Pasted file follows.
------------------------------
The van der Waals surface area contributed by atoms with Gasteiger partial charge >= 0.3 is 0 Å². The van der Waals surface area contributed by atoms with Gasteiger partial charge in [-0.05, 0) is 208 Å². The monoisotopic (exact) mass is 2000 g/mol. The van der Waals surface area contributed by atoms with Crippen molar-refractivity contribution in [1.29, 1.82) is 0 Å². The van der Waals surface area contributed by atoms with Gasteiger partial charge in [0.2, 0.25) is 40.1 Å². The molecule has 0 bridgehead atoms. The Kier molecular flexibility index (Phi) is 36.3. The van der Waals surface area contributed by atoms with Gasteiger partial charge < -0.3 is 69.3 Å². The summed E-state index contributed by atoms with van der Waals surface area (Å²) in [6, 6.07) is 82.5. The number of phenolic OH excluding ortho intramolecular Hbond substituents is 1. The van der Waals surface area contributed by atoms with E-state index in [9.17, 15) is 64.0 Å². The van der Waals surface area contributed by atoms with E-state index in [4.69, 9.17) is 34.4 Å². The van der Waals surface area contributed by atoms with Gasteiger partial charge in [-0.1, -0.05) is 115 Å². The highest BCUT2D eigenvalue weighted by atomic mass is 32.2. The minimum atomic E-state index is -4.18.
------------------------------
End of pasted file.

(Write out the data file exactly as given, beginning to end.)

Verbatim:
The van der Waals surface area contributed by atoms with Gasteiger partial charge >= 0.3 is 0 Å². The van der Waals surface area contributed by atoms with Gasteiger partial charge in [-0.05, 0) is 208 Å². The monoisotopic (exact) mass is 2000 g/mol. The van der Waals surface area contributed by atoms with Crippen molar-refractivity contribution in [1.29, 1.82) is 0 Å². The van der Waals surface area contributed by atoms with Gasteiger partial charge in [0.2, 0.25) is 40.1 Å². The molecule has 0 bridgehead atoms. The Kier molecular flexibility index (Phi) is 36.3. The van der Waals surface area contributed by atoms with Gasteiger partial charge < -0.3 is 69.3 Å². The summed E-state index contributed by atoms with van der Waals surface area (Å²) in [6, 6.07) is 82.5. The number of phenolic OH excluding ortho intramolecular Hbond substituents is 1. The van der Waals surface area contributed by atoms with E-state index in [9.17, 15) is 64.0 Å². The van der Waals surface area contributed by atoms with E-state index in [4.69, 9.17) is 34.4 Å². The van der Waals surface area contributed by atoms with Gasteiger partial charge in [-0.1, -0.05) is 115 Å². The highest BCUT2D eigenvalue weighted by atomic mass is 32.2. The minimum atomic E-state index is -4.18.